Perhaps you have an office with only a few remote people, or half of your team is in a single office, it’s still important that the group chat become part of the team’s culture for everyone. This will allow some of the “in office” staff to enjoy some of the same freedoms that the remote workers enjoy, by enabling them the communication tools to work from home from time to time without missing any of the discussions. It will also ensure that the remote workers don’t feel left out, or less important than those who are in the office.
Mailing lists are another great tool for communicating. Open Source projects, which are some of the best examples of successful distributed teams, have been using them for decades to communicate. Mailing Lists aren’t as immediate as group chat, but they give you a way to contact all members of your team in a way that you know will be read and internalized.
Mailing lists are great for things that are important for everyone to see, not just the people who are at their desk right this second. For instance, you might write about an appointment that you have to go to and will be away from your desk: “I have a colonoscopy tomorrow, so I will miss the morning meeting and be unable to sit for the rest of the day.” Another great use of a mailing list is to describe a new idea, or something you’ve found in the code, in a way that everyone gets to see at a time that is convenient for them. Such an email might start out like “I just looked at our five slowest tests, and they all use the FooBaz class, so I profiled it and here’s what I’ve found.”
A team mailing list may not be for everyone. For especially small teams, or for teams who all work on a fixed schedule in the same time zone, they may be a bit heavy. Mailing lists are just one of a number of tools that can be utilized to make remote working easier and more enjoyable for everyone involved.
In a traditional office, you can generally find out what your co-workers are up to, what kinds of problems they’re solving, and how you might help them through passive interactions. The water cooler, walking down the hall, or sharing a table at lunch all provide additional interactions with your co-workers that remote members don’t get. Non-verbal cues are also easier to pick up on when you’re in the same physical location, but are completely lost in remote working situations. You may notice that your co-worker is puzzled by a problem, or frustrated by something, simply by observing their body language, hearing their cursing, or dodging the thrown chairs.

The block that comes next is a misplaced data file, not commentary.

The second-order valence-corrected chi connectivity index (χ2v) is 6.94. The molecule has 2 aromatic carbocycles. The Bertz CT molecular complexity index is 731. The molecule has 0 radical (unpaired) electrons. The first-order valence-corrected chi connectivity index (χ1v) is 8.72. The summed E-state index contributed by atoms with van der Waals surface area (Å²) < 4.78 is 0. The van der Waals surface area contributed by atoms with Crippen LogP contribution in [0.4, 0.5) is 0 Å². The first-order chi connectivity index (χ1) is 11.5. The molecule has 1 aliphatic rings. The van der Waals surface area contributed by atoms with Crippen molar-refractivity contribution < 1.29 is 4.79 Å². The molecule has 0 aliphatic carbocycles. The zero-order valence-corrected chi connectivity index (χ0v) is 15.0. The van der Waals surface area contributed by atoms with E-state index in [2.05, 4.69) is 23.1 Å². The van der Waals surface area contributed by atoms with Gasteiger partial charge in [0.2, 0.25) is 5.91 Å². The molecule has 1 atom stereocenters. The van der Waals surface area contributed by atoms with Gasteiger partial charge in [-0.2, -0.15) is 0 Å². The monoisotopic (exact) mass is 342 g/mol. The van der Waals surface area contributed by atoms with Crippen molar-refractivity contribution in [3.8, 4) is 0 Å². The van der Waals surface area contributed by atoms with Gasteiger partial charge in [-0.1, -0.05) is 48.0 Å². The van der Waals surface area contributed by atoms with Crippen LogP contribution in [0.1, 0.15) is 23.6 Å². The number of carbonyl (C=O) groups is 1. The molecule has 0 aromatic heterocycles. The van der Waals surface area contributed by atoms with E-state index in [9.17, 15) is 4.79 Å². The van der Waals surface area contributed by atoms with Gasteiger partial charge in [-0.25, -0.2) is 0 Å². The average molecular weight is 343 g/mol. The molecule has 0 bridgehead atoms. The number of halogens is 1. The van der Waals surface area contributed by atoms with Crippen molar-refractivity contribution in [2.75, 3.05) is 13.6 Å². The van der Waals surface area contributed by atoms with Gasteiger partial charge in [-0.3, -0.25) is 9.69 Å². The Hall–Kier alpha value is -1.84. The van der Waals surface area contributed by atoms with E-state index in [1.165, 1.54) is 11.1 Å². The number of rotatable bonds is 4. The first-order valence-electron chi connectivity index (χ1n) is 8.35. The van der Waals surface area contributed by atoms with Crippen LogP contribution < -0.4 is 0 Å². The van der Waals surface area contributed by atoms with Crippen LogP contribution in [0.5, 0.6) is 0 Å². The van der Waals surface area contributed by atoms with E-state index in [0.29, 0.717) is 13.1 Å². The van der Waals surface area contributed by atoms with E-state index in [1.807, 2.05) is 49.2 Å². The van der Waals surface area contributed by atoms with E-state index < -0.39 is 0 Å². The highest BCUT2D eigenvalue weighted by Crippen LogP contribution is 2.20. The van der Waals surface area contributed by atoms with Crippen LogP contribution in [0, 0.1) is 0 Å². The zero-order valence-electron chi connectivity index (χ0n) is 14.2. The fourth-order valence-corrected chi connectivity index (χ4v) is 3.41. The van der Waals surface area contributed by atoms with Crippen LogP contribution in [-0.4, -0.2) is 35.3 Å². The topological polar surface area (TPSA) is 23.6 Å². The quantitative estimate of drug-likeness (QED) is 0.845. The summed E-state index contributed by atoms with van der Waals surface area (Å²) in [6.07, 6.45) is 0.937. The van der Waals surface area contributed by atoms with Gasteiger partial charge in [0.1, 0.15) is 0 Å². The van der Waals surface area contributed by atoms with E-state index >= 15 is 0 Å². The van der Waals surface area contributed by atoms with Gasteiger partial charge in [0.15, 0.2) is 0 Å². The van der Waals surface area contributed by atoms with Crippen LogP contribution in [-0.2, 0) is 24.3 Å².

Yammer is a tool for providing Twitter- or Facebook-style status updates. Yammer is closed to groups, so only the people you allow in your group can see your status updates. This allows nice bite-sized communication that is less invasive than group chat or instant messaging. Yammer is great for simple “heading out for lunch”, which will let your co-workers know you’re away from your work without being invasive. When working through a problem you might write “wishing I had a widget that could frobnicate this foobar”, and a co-worker who knows of such a widget might see this and help you out.
One of the benefits of status updates over group chat, is that it’s non-intrusive. It’s meant for broadcast communication, that won’t make your co-workers feel like they need to be present for the conversation before it goes away. It has some benefits over email in that the statuses are smaller bite sized thoughts, which can be ignored if needed, but contain valuable information if you want it.
Team members feeling left out is one of the biggest costs of a remote working team. In order to get the most out of our remote working environment, we have to encourage interaction. The resulting team will be stronger, and more effective as a result. There are many other tools and practices that teams can adopt to help them be more effective, this article just touches on the basics.